Are you looking for things to do in The Hague?
You came to the right site. I’m a native of the Hague Area. This is where I spend my childhood. Even today, as a private tour guide, I still hold a special place for this area.
The Hague is the heart of Dutch politics and culture and one of the four major Dutch cities (Amsterdam, Rotterdam, and Utrecht are the others). There are so many things to do in the Hague. You quickly feel The Hague is stately.
This city is the political heart of the Netherlands. It’s also home to the Dutch royal family, has the most embassies, and is blessed with easy beach access.
The Hague is also well known for the Peace Palace and museums like the “Mauritshuis,” where you can see the most famous Vermeer painting in real life: “Girl With a Pearl Earring.”
Another must-stop on most itineraries is the miniature city of Madurodam.
For those of you that love food: The Hague is home to one of the largest Indonesian populations in the country, making this a top destination to savor the delicious cuisine. One of my favorite foods. But more about that later.
The Hague has plenty of things to do to make it a great day trip from Amsterdam. It just takes 50 minutes to get there. So let’s dive in and discover the city together.
Table of Contents
Exploring the Majestic Binnenhof
The first stop has to be the Binnenhof, the political hub of the Netherlands. And the most iconic place in The Hague. The Dutch grew up with images from this courtyard on the daily news.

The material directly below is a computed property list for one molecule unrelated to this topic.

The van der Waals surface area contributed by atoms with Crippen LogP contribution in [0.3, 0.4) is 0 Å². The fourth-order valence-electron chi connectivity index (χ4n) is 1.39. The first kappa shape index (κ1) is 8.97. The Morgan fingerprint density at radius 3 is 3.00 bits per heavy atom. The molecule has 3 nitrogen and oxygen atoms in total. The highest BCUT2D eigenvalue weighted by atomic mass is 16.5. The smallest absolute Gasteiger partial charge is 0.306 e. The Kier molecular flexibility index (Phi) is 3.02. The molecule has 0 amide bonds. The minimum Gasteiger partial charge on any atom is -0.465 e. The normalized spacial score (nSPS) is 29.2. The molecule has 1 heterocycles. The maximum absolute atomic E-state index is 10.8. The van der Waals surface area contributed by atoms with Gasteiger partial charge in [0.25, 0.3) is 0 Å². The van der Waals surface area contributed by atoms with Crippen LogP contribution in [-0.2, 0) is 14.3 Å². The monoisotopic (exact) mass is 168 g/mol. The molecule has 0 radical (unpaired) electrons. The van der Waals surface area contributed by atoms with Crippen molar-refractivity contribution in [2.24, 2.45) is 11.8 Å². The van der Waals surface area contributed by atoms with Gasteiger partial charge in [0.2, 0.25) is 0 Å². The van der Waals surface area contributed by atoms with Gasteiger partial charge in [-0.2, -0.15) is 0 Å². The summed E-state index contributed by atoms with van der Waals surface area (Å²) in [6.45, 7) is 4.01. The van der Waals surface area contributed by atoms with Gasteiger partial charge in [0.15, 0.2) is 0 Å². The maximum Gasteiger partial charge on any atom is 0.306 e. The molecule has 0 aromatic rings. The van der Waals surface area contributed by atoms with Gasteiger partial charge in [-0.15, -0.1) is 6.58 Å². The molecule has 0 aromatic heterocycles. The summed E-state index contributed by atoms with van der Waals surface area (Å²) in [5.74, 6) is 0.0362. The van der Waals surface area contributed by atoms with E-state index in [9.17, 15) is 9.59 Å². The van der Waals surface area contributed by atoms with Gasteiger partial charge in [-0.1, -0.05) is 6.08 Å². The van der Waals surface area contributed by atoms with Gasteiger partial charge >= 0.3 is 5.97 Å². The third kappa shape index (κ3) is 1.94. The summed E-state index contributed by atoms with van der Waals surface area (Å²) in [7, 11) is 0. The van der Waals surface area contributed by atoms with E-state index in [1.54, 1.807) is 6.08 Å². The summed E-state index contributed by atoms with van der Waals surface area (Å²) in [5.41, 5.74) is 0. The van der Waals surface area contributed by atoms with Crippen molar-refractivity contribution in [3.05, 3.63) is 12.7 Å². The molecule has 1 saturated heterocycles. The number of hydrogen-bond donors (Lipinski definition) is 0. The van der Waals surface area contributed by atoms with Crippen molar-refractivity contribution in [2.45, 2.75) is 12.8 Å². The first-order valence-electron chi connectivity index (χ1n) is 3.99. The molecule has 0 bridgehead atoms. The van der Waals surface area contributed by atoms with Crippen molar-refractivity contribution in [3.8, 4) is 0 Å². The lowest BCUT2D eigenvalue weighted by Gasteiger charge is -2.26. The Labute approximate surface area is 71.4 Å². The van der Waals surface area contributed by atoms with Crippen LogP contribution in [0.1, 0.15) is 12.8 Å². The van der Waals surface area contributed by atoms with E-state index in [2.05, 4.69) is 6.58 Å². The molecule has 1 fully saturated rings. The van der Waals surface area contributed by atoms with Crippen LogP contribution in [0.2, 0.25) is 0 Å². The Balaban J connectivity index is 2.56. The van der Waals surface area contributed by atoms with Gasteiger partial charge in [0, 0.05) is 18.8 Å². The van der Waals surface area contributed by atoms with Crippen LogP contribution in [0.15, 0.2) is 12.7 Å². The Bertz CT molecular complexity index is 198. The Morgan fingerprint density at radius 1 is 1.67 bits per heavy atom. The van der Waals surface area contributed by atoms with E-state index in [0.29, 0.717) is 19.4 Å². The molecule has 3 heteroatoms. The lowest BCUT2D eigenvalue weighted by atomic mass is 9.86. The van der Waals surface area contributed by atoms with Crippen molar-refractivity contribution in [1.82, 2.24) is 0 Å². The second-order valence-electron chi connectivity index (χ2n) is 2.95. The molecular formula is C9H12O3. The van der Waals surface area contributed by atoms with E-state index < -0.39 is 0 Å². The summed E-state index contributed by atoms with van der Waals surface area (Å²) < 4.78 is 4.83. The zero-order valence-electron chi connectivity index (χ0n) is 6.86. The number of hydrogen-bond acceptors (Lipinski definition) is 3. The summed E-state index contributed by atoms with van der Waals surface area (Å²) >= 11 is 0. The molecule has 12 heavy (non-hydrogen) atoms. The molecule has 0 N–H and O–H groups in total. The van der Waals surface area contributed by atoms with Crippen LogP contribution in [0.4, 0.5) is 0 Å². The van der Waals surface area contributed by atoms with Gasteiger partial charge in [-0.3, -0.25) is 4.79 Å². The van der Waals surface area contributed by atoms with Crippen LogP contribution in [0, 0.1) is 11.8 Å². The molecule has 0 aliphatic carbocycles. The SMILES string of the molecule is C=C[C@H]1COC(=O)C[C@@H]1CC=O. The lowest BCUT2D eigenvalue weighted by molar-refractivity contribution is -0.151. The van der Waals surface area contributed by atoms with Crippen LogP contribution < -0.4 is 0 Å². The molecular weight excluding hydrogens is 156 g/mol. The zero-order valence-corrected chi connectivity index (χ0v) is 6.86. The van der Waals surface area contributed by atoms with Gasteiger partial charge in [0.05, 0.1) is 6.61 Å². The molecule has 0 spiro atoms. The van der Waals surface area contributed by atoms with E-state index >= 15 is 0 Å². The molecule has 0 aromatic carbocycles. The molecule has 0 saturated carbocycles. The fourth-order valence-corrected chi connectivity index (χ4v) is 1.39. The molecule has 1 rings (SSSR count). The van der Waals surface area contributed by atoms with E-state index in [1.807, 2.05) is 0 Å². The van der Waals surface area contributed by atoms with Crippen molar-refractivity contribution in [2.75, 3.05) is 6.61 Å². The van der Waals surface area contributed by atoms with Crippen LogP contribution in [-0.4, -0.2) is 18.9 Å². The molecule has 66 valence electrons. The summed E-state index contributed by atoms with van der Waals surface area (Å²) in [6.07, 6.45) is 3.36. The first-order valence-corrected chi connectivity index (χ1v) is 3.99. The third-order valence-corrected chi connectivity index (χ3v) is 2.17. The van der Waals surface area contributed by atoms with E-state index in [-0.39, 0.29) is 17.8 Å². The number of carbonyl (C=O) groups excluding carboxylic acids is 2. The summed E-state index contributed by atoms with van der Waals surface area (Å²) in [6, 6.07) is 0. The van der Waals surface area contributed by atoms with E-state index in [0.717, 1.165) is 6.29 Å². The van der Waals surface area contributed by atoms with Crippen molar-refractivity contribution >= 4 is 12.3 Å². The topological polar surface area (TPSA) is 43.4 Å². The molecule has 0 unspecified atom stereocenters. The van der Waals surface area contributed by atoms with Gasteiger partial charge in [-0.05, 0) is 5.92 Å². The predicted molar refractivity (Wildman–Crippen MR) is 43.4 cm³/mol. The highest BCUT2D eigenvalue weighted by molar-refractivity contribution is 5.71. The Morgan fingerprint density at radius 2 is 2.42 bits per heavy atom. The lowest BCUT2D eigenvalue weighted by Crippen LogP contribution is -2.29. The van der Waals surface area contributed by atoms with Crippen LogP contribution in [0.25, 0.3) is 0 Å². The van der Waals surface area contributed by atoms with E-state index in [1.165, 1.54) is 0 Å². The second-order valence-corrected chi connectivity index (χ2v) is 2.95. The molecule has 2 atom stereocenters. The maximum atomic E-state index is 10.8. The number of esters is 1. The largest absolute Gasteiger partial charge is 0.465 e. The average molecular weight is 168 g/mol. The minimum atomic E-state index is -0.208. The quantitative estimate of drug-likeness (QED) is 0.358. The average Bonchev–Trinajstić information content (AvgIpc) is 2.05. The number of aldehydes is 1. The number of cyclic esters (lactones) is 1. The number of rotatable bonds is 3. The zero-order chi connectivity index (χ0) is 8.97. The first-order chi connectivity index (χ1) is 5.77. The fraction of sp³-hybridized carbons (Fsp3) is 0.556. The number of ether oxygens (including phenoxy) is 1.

Its rich history dates back to the 13th century. The Binnenhof is a testament to the Netherlands’ long-standing democratic tradition. Did you know the Binnenhof was once built as a castle? Before it became the home of parliament.
The most notable building is the Ridderzaal. This is where the King opens the political year every third Tuesday in September on “Prinsjesdag”, by presenting the budget. Other known sites are the prime minister’s turret and the Hofvijver Lake.
PS: fun fact did you know for a long time, prime minister Mark Rutte arrived by bicycle to work every day? He even went to visit the King after his cabinet was fallen on his bicycle. Unfortunately, that is not possible today anymore because of security reasons. But it tells you something about the Dutch mindset: “Doe Normaal” (act normal).
If you visit, remember this is a working parliament. To enter, you must be registered for a tour (English is available) and have an ID (not a copy). Things might also temporarily be closed off, even outside. Still, it’s worth a stop on your itinerary.
The Exquisite Art at Mauritshuis
Leaving the Binnenhof, your next stop could be the Mauritshuis. This museum is an art lover’s dream, it might be small, but the works on display are larger than life.
It’s home to an incredible collection of Dutch Golden Age paintings. From painters like Rembrandt (the second largest collection in The Netherlands, after the Rijksmuseum) and Johannes Vermeer with the most well-known painting of him in the world: “Girl with a Pearl Earring.”
Other well-known names on display are Jan Steen, Rubens, Judith Leyster, and more. It’s a testament to the rich contribution of Dutch art during the golden age (17th century).
What’s nice about this museum is that you feel you walk through a house, not a big museum. And still are presented with this incredible art (and wallpaper, by the way.)
In my post about visiting The Netherlands from home, I have more fun materials to discover this museum from home and learn more about the “Girl With A Pearl Earring.”